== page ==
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3. Eat fish in the bay
The Amalfi Coast is renowned for its seafood, and the best way to taste it is to eat as close to the ocean as possible. The Conca dei Marini has a secluded beach set amid cliffs that forms one of the coast’s most beautiful coves. There is no way to drive here – visitors must either climb down steep stone steps from the road or take a boat from Amalfi town. Yet it’s worth it for a visit to La Tonnarella, a beach restaurant serving whatever has been caught that day. Waiters run back and forth with overflowing platters of luscious mussels and clams, pink and white octopus, heaps of fried calamari and chargrilled seabass, accompanied by carafes of white wine filled with slices of ripe peach. Tables must be fought for; locals arrive early and stay for the entire afternoon. (La Tonnarella, Conca dei Marini, between Amalfi and Furore; mains from £11; 00 39 89 831939)

2. Sleep like a saint
For those seeking spiritual fulfilment rather than glamour on the Amalfi Coast, there is the Oasi Madre della Pace, a convent dedicated to the Venerable Teresa Manganiello, hidden amid silvery olive trees and gardens dotted with yellow pansies in the hills above Sorrento. Run by Franciscan nuns, the convent opens its doors to guests from all over the world, who come for anything from a formal spiritual retreat to just a night or two of downtime. The kitchen garden is along a path of sunflowers and grows everything from traditional lemons and tomatoes to kiwi fruit. Yet the convent’s most striking feature is the view – a spectacular panorama across Sorrento and the Bay of Naples to the active volcano, Mount Vesuvius. Certainly a pleasant way to atone for your sins. (Oasi Madre della Pace, Via Parise – Zona Priora, Sorrento; from £60)

1. Leap into the Mediterranean
The waters off Amalfi Town are filled with boats, ranging from modest dinghies to massive super-yachts. Some coves along the coast become floating cities at the weekend, with scores of vessels moored together and parties in full swing. Yet the greatest thrill to be had on the Amalfi Coast is to head out for the open sea. Every town along the coast has a sign reading ‘noleggio barche’ (boat hire), indicating that anyone with a few euros to spare can become the captain of his or her own vessel. Speeding away from the quay, the vastness of the Tyrrhenian Sea and sky opens up ahead. It’s not clear where one ends and the other begins; the whole appears as alternating bands of periwinkle and petrol blue, shot through with ribbons of deep rippling cornflower. The sun heats the varnished wooden deck to the point where it feels like an egg broken on the side would fry in an instant. With everyone at egg-cooking temperature, the time has come. Lining up along the side, toes clinging to the edge: three, two, one… with a yell, they all leap into the warm air and plunge down into the sea. For a submerged moment, all around is blissfully cool and quiet. Then they bob up again, snorting salty water out of their noses, scrambling back on board to do it all over again. (Boat hire is available on most harbour fronts along the coast; from £18 per hour for a small motor launch.)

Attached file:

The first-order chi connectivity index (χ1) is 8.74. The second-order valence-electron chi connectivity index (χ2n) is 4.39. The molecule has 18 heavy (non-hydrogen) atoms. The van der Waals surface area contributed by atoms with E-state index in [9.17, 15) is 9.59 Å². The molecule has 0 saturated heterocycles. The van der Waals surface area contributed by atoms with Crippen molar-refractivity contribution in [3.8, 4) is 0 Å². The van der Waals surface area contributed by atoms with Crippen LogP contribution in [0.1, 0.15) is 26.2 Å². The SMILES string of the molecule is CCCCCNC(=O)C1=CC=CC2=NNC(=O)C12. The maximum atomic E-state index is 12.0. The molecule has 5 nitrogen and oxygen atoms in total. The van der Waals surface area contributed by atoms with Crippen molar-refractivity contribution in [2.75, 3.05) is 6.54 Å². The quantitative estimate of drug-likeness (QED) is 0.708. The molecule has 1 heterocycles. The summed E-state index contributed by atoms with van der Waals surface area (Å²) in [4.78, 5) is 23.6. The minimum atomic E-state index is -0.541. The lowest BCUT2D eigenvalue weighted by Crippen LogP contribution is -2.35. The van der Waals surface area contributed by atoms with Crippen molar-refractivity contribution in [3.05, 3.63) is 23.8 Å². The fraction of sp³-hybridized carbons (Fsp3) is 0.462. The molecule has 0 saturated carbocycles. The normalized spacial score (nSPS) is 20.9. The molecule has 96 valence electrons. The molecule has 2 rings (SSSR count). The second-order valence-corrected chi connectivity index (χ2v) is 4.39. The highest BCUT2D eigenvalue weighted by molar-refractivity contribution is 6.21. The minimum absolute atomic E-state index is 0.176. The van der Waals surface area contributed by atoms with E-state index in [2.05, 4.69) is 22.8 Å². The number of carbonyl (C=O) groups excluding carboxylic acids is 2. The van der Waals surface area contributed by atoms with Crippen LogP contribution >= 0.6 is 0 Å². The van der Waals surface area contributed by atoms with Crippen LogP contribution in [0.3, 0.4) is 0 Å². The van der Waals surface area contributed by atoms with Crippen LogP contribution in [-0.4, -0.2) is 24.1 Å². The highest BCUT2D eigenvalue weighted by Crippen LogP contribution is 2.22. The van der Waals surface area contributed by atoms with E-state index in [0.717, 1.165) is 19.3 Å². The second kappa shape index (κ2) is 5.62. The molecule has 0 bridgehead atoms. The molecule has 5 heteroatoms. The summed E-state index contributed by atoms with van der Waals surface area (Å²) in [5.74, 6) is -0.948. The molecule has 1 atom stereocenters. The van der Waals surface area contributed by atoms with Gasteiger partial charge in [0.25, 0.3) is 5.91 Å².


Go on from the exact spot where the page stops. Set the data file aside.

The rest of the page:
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The article ‘Live the good life on the Amalfi Coast’ was published in partnership with Lonely Planet Magazine.

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